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CentOS Forms A Group To Flip On Old, Deprecated Or Out-Of-Tree Kernel Modules

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  • CentOS Forms A Group To Flip On Old, Deprecated Or Out-Of-Tree Kernel Modules

    Phoronix: CentOS Forms A Group To Flip On Old, Deprecated Or Out-Of-Tree Kernel Modules

    The CentOS Board of Directors has approved the formation of the CentOS Kmods special interest group for expanding the selection of kernel modules available to this distribution...

    https://www.phoronix.com/scan.php?pa...Kmods-Approved

  • #2
    In the case of the CentOS Kmods SIG for shipping out-of-tree kernel modules, it would still be limited to GPLv2-compatible kernel modules for legal reasons so would not see say the NVIDIA proprietary driver or OpenZFS added.

    Also, part of that sentence triggers my mind's Grammerly plugin.

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    • #3
      I thought I was done commenting on this thread until I read their Code of Conduct....

      The Code of Conduct is not “code” in the sense of being an algorithm or a computer program. The Code of Conduct is not “blindly and algorithmically” executed but is instead enforced by humans making real decisions based on all of the available information and using all available context.
      Are people really so dumb that they think the "Code" of Conduct is coc32.exe?

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      • #4
        Originally posted by skeevy420 View Post
        I thought I was done commenting on this thread until I read their Code of Conduct....



        Are people really so dumb that they think the "Code" of Conduct is coc32.exe?
        It's not dumb because in some places, bots will automatically trigger a suspension or ban based on keywords. It is useful to clarify that the CoC is not like that.

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        • #5
          Originally posted by RahulSundaram View Post

          It's not dumb because in some places, bots will automatically trigger a suspension or ban based on keywords. It is useful to clarify that the CoC is not like that.
          With as common as the term is I didn't think anyone actually took it that literally since there have been Codes of Stuff for thousands of years.

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          • #6
            Originally posted by skeevy420 View Post

            With as common as the term is I didn't think anyone actually took it that literally since there have been Codes of Stuff for thousands of years.
            We have already seen evidence of that confusion online.

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            • #7
              Code of Conduct, because people need to read something about how to behave.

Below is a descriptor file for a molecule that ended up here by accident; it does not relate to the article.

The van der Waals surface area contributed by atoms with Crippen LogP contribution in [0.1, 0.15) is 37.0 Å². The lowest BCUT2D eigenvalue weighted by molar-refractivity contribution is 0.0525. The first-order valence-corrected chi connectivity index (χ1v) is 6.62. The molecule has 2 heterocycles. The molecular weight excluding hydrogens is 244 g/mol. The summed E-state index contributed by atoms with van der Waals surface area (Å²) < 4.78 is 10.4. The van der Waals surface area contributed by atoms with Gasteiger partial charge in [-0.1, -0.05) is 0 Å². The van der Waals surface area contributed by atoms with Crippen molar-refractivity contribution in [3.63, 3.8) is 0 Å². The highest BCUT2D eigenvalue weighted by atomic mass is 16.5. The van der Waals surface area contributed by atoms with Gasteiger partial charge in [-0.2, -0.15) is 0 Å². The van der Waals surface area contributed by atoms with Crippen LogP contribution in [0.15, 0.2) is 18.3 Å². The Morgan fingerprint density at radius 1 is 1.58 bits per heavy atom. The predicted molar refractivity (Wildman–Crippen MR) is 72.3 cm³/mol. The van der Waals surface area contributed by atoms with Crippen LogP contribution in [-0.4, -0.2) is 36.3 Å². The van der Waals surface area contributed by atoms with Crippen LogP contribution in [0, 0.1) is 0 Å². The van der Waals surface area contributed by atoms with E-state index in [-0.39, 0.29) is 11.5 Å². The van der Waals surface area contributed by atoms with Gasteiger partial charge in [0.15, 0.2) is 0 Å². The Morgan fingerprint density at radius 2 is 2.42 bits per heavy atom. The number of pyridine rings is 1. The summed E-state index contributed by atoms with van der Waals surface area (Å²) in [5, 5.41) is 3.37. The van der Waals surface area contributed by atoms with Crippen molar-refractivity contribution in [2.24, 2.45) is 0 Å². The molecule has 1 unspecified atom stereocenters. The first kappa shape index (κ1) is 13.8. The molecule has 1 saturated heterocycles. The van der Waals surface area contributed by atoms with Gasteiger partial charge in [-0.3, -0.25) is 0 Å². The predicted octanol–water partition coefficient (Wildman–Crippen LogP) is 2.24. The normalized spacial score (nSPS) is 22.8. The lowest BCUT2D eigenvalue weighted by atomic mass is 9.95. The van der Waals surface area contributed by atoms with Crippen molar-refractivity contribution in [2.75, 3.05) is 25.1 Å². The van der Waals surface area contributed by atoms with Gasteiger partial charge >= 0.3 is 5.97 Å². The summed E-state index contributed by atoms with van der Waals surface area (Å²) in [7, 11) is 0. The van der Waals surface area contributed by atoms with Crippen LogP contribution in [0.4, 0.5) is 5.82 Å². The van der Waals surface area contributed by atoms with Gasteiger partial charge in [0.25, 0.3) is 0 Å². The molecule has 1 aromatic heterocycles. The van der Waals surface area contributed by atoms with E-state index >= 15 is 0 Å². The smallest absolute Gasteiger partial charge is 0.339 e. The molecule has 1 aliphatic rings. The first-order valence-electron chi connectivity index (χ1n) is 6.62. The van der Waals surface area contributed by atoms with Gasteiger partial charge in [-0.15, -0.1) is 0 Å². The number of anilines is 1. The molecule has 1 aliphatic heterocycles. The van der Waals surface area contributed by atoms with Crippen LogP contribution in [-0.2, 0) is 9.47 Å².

Total failure of education systems

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              • #8
                Originally posted by timofonic View Post
                Code of Conduct, because people need to read something about how to behave.

                Total failure of education systems
                "That's racist!"

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                • #9
                  Good. For many people right now. hardware support is great until it isn't. Myself included. Id rather just run windows instead of compiling drivers myself on my shitty Celeron dual core laptop. thankfully my device is still supported "enough" by 4.9 to not bother, but I really wish linux had a better way to run old drivers on new kernels. one of the great succsess of windows is being able to install drivers from windows XP on an otherwise fully updated windows 10 install. hopefully this will help some. this helps in two regards. being able to run depciated software, like my laptop. and being able to run old versions of drivers because a new version borked something, like another laptop I had (but sold).

                  Originally posted by timofonic View Post
                  Code of Conduct, because people need to read something about how to behave.

                  Total failure of education systems
                  And a success in other's eyes.

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                  • #10
                    Originally posted by Quackdoc View Post
                    one of the great succsess of windows is being able to install drivers from windows XP on an otherwise fully updated windows 10 install.
                    Except that it isn't. I know business owners who had to spend many $thousands replacing office printers because the vendor did not release a Win10 driver for it, and the Win7 driver didn't work. Windows 10 also maintains some amount of legacy application compatibility, but it's equally hit-or-miss. Running a WinXP era app on Win10 might work, or it might not. Not to mention the pure hell that was 32 bit vs. 64 bit drivers and apps in the Windows ecosystem.

                    At least with Linux, one can very quickly ascertain whether or not a new kernel supports all your hardware, often with a Live DVD/USB image so you don't modify the existing installation. With Windows, you have to manually visit a dozen vendor's web sites, and separately download and install each driver to see if it works, and there is no Live image option, so you're stuck yanking and swapping drives, an obtuse way of doing things here in 2021.

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